But Ms Alice Alaso, who speaks for Gen Muntu’s Alliance for National Transformation, said once their party is registered by the Electoral Commission, they will be open to discuss the plan for joint candidates.
“We are open to the merger and I can say we are very serious with it at presidential level. Our promoters have been emphasising that we liaise with any democratic movement that seeks to defeat the dictator,” she said.
Asked whether the merger for the Opposition in fielding a presidential candidate would itself be enough to defeat Mr Museveni, Ms Alaso said: “That win by Museveni is subject to serious contradictions and questions as the Supreme Court and international observers have in the past identified shortfalls and also the operational environment has always been hostile for a divided opposition.”
Dr Kizza Besigye, who insists he won the 2016 elections and has since formed what he calls the “People’s Government”, in September 2015 pulled out of the TDA final meeting in Bugolobi, Kampala, which was in final talks to field a joint presidential candidate.
Dr Besigye, Mr Mbabazi and former Vice President Gilbert Bukenya were the front runners for the TDA joint presidential candidate at the time. The move collapsed. Mr Mbabazi ran as an independent candidate with support of DP president Mao.
Can joint Opposition candidate defeat Museveni in 2021?
Attempts in 2011 through the Inter-Party Coalition (IPC) and in 2016 under The Democratic Alliance (TDA) collapsed midway.
In the two polls, President Museveni defeated his seven opponents with a margin of at least 2 million votes.
In 2016, the Electoral Commission (EC) declared Mr Museveni winner with 5.9m votes, which was 60.66 per cent of the total votes cast. FDC candidate Kizza Besigye was announced first runner-up with 3.5m votes, representing 35.61 percent.
If put together, all votes obtained by Dr Besigye, former prime minister Amama Mbabazi, Dr Abed Bwanika, Prof Venansius Baryamureeba, Ms Faith Kyalya, Maj Gen Benon Biraro and Mr Joseph Mabirizi would come to 3,879,940, which is 2,091,932 short of what Mr Museveni attained.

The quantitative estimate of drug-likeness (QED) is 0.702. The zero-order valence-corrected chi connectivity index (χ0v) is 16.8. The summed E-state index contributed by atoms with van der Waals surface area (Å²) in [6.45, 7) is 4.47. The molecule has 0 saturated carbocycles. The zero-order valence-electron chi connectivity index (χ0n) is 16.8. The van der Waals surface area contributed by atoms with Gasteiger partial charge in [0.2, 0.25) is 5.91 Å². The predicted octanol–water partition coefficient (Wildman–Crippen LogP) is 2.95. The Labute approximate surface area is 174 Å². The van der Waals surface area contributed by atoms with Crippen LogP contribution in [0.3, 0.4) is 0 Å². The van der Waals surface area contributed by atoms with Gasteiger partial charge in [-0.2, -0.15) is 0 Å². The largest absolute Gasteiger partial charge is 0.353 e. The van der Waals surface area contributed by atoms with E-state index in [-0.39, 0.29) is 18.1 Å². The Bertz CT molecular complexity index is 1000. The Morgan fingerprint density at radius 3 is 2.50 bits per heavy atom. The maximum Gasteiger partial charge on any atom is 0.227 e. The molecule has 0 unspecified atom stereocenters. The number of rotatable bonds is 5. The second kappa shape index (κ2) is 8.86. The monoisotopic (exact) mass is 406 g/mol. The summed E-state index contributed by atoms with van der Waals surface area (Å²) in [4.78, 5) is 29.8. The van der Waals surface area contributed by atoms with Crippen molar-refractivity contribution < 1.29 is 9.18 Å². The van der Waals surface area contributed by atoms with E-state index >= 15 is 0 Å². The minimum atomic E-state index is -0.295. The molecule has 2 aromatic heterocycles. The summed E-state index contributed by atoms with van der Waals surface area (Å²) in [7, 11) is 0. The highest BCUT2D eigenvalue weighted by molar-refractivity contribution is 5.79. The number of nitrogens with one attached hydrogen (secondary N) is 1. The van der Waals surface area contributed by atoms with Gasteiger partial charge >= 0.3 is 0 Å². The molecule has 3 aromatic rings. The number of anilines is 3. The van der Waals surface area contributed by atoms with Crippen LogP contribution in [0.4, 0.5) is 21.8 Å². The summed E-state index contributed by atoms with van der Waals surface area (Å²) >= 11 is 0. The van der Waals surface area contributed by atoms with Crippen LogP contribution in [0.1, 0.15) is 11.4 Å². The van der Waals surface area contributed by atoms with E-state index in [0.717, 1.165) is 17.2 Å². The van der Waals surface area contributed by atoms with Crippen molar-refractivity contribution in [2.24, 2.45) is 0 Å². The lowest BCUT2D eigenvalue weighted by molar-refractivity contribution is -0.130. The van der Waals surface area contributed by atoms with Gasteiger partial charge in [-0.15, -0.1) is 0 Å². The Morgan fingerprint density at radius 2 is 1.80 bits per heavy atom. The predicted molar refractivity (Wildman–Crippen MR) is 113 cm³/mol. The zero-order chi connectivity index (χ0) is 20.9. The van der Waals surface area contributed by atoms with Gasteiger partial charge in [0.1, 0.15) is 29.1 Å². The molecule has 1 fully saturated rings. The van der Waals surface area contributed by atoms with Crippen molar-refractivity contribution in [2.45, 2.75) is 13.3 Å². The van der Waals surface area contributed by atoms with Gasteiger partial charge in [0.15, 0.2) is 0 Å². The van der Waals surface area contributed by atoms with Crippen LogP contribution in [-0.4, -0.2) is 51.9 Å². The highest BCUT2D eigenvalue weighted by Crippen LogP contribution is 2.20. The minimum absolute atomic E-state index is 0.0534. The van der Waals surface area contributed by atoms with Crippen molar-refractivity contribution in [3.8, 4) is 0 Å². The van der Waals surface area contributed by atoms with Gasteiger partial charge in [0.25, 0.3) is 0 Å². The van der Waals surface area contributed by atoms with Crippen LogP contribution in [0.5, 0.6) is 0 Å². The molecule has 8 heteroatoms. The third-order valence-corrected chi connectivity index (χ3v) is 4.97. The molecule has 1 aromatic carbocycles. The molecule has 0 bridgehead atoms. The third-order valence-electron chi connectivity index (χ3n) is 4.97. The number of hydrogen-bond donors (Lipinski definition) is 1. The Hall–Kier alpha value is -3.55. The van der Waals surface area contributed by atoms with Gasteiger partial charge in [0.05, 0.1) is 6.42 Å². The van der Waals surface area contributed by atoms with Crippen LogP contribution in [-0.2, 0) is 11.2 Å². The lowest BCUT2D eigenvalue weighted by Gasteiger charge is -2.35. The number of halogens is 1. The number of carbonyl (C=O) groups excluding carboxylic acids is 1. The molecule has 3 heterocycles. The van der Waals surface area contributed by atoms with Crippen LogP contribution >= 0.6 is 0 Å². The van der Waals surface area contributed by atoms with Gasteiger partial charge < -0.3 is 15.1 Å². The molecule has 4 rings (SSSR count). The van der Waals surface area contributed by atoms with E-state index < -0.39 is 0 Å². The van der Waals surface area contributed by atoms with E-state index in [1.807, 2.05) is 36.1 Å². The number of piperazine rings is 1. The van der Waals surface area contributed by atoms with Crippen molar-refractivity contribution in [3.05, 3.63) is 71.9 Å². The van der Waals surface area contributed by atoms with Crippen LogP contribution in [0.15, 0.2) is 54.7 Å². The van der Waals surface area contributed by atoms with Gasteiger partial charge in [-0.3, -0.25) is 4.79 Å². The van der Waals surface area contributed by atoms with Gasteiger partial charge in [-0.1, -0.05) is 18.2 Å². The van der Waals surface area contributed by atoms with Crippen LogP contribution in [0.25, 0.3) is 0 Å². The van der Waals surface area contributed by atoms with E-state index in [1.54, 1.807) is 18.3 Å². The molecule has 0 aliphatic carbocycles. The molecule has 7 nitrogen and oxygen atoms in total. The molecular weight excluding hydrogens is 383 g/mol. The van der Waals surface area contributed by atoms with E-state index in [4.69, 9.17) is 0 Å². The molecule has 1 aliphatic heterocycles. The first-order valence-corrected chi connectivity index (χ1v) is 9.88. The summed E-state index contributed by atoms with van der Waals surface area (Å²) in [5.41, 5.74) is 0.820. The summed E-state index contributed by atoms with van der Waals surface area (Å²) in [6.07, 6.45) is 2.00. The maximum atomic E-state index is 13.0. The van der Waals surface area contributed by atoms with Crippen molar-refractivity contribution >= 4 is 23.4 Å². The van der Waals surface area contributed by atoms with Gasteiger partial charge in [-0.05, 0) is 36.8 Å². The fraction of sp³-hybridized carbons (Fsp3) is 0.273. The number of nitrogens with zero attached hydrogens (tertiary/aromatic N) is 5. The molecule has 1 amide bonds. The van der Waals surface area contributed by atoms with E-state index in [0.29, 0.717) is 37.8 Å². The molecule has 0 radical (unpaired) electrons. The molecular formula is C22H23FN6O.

Similarly in 2011, Mr Museveni trounced his seven opponents; Dr Besigye, Mr Norbert Mao, Mr Olara Otunu, Ms Beti Kamya, Dr Abed Bwanika, Mr Bidandi Ssali and Mr Sam Lubega, with a margin of 2,918,526 votes.
Mr Museveni obtained 5.4m votes at 68.38 per cent whereas his closest rival, Dr Besigye, obtained 2.06m votes, representing 26.01 per cent.
In 2006, the first election after the return to a multiparty political system a year earlier, Mr Museveni defeated his four opponents with a difference of 1,283,967 votes after obtaining 4,109,449 votes against their combined 2,825,482 votes.
Mr Godber Tumushabe, a political activist, says if the Opposition build their alliance now, they have a better chance of defeating NRM rather than coming together a few months to elections like it has been in the previous cases.
Gaining public trust
Mr Tumushabe, one of the architects of the TDA, says what is needed now are political parties building the trust of Ugandans that they will come to a concrete decision of nominating a joint candidate.
“Any potential alliance against the NRM dictatorship that has used state machinery to win elections has to start now or even earlier. This has to be between parties whose leaders think like statesmen and women that are not holding to their parties,” he says.
He adds: “These parties need to know that they are contesting against the state of Uganda and so they need to mobilise Ugandans to reclaim the state through an electoral process.”
Mr Tumushabe says TDA collapsed at the final stages because the process was started late, there were no resources pulled together at that stage; selfishness by some of the key actors and building the coalition on political parties.
Asked how the Opposition, which has been losing to Mr Museveni, would win the 2021 elections with a joint candidate, Mr Tumushabe, said, it is a “false analysis” to say Uganda had a democratic election in 2016.
He says what is important now for the Opposition coalition is to build a new formidable vote protection infrastructure to counter the “rigging machine” of NRM.
A success story of political parties coalition in presidential elections is Kenya’s president Uhuru Kenyatta. He was elected president under the Jubilee coalition in 2013, defeating Mr Raila Odinga of the Orange for Democratic Movement.
It is the same Jubilee coalition that saw Mr Kenyatta win the second term last year though the elections were repeated after Supreme Court annulled the first results.